This lopsided life of mine all began while I was living my childhood dream and I looked in the mirror one night and saw the face of a woman I didn’t recognize. Her lips couldn’t form a smile and her right eye wouldn’t close.

Later in the emergency room, I first heard the medical term for my malady: Bell’s Palsy. It was early December 1988; I was 25 years old and eight months pregnant with my first child when, in one fell swoop, the palsy invaded my facial nerves, causing the right side of my face to droop.

As a television reporter and weekend anchor, my face was no longer deemed camera-friendly. Swoosh, bam, thank you, ma’am, but go home and have your baby and, when you recover – as most people do – find a babysitter and resume your broadcast career. My news director may not have said those words exactly, but it was exactly what I planned on doing.

Reporting 101

I was three years into the career I’d dreamed of since the fifth grade. Back when I was 10, my dad bought me a Radio Shack cassette recorder and I went door-to-door interviewing neighbors and friends about anything from their thoughts on the weather to whether children should get a day of recognition like mothers and fathers do – I may have been a bit biased about that second one.

I was a nerdy, quiet kid, but there was something about holding a microphone that made me feel 10 feet tall and wise. People, who may not otherwise talk to me, would speak to the mike in my hand without hesitation.

I went on to earn a degree in broadcast journalism from the University of Texas at Austin, landing my first TV reporting gig in San Angelo, Texas, followed by a move to a slightly larger market in Midland, Texas. I was moving on up in my career, just as I had planned.

On one assignment to cover the visit of Pope John Paul II to San Antonio in 1987 (pictured at top), I ran into a news director from the Austin station where I had interned. He said he was surprised to see to me because a lot of interns end up in other careers. I was shocked. This is what I had trained for. Why would I be doing anything else?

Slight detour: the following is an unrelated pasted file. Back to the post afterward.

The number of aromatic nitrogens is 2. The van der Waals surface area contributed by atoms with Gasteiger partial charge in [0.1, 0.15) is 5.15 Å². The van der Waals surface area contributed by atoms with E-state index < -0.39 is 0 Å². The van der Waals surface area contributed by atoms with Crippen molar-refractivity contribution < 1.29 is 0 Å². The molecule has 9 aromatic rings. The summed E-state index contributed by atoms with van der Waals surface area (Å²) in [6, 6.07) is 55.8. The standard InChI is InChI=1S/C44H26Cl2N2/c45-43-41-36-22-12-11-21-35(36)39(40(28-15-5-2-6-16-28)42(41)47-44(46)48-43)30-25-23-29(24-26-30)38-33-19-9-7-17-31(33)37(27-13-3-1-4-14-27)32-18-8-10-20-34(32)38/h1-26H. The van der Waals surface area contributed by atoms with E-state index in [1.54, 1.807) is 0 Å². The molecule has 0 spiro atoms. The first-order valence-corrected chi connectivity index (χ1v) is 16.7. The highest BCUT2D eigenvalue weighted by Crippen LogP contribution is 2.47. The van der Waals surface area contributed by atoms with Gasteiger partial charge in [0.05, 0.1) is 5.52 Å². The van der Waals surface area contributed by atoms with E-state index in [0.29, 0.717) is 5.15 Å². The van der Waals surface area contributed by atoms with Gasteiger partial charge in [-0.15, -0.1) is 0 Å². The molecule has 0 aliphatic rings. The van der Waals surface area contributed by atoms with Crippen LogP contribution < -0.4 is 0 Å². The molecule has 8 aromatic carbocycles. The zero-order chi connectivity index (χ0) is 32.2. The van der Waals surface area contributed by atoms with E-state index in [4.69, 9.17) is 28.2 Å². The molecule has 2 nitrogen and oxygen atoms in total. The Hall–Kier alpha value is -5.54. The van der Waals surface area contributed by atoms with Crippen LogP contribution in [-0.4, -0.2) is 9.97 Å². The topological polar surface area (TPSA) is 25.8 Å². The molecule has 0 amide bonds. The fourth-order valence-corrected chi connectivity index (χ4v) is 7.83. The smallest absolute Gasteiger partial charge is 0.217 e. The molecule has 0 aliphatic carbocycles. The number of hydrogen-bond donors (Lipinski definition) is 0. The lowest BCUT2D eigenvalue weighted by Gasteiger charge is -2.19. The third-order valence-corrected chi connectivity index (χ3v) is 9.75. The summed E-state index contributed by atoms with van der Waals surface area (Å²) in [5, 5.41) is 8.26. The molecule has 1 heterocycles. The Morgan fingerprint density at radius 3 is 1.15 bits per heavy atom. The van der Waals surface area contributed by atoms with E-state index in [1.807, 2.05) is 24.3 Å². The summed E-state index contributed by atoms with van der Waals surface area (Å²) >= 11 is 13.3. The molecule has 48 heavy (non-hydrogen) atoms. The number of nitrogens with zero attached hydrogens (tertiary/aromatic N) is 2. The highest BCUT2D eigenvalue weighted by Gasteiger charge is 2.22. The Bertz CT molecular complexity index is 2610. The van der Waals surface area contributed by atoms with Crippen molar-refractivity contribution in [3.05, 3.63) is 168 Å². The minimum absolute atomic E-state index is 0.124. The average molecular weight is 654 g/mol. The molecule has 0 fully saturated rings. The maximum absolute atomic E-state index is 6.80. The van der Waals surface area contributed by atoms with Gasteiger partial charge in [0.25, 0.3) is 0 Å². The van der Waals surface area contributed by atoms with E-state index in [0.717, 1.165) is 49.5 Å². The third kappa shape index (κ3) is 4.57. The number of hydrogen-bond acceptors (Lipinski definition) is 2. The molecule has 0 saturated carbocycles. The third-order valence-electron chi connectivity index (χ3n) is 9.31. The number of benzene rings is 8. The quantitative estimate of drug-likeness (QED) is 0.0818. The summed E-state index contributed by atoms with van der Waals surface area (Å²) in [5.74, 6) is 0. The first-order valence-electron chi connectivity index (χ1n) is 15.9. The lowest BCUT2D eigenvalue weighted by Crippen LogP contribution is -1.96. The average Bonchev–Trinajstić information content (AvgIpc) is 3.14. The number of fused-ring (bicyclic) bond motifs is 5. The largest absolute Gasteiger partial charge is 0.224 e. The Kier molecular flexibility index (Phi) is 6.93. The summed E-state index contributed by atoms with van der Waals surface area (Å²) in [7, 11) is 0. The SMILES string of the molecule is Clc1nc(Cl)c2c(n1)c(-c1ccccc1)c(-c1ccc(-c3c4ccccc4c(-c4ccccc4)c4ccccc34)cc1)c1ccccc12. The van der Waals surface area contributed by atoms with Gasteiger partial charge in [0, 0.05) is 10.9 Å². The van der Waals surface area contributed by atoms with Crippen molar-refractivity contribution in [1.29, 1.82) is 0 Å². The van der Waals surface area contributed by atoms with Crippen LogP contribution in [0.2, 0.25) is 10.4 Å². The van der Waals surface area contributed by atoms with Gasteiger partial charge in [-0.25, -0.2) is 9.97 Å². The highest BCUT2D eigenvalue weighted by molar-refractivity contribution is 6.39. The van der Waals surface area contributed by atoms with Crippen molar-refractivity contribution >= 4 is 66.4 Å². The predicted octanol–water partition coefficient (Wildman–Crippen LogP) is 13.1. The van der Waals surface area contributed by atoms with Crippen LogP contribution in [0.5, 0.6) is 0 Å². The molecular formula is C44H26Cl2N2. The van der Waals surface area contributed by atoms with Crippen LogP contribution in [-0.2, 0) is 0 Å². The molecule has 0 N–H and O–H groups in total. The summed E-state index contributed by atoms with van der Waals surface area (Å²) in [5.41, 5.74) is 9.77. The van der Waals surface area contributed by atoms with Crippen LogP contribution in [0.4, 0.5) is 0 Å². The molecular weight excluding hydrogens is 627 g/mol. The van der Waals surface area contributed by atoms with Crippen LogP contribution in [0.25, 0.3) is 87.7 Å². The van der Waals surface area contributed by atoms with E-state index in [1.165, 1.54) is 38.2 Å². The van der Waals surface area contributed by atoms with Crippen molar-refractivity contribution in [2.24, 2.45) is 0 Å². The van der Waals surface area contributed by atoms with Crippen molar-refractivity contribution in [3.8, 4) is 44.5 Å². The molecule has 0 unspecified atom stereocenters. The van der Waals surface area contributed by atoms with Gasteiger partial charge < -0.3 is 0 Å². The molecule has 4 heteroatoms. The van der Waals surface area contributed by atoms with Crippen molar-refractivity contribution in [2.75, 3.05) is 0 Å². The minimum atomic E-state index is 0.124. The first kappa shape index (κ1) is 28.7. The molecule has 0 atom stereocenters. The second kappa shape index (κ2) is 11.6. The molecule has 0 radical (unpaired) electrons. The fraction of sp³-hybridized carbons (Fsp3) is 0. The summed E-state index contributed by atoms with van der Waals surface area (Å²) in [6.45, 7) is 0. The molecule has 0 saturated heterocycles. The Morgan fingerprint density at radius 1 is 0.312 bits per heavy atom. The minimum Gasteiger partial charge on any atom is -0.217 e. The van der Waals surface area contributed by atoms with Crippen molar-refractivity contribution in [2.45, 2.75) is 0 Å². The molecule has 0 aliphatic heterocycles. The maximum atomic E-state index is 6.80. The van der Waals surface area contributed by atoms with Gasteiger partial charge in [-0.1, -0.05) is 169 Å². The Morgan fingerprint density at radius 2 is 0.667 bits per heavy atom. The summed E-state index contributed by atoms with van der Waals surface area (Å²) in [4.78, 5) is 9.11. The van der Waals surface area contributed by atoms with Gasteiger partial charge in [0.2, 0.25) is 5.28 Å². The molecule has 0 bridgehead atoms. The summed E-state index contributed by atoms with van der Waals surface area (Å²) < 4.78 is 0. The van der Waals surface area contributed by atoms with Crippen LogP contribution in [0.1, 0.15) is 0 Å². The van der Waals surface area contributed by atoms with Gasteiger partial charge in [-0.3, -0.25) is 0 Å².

Time to face the facts

Believe it or not, I'm smiling with my newborn.

Believe it or not, I’m smiling with my newborn in January of 1989. The Bell’s Palsy on the right side of my face had not improved much in a month.

A month after the Bell’s Palsy diagnosis, my beautiful, healthy baby was born. I loved the long days being home with my son those first few months, but I also longed to return to the work I loved while remaining the best mommy I could be, for us. Only my face was not cooperating. Things had improved: I no longer had to tape my right eyelid down so it would stay closed at night, or use eye drops to keep it moist in the day, or hold my bottom lip up so I could drink from a cup without drooling, or insert ear plugs in a crowded room so the sounds weren’t deafening. But my face was still noticeably asymmetrical, especially on camera, and my speech remained slightly slurred. Forget on-air work or voice overs.

With all the years that have passed between then and now, there have been plenty of what-ifs. What if I’d pursued a desk job in the newsroom, maybe being in charge of assignments? What if I’d gone ahead and had the surgery that my neurologist told me involved more risks than benefits for my condition? What if I demanded to be on-air regardless of my lopsided face? What if I’d never gotten Bell’s Palsy?

What if answered

What if? Whatever! This is what happened. I switched to a career in marketing, allowing me to use my journalism degree in a surprisingly satisfying way. I had three more children – even after my doctor told me the Bell’s Palsy could worsen with subsequent pregnancies – motherhood mattered to me more than an uneven face, even more than anything actually.

And hence, here I am today, a marketing mother blogger with a site that can be accessed at or at – two addresses, same homepage. The ever-growing collection of essays posted here is not about the life I once dreamed of – how could I have ever imagined this? Blogs didn’t exist back when I was 10! But it is what I trained for most of my life; after all, I began writing stories even before I held a microphone, around the age of six or seven.

Why would I be doing anything else now? This is my what if.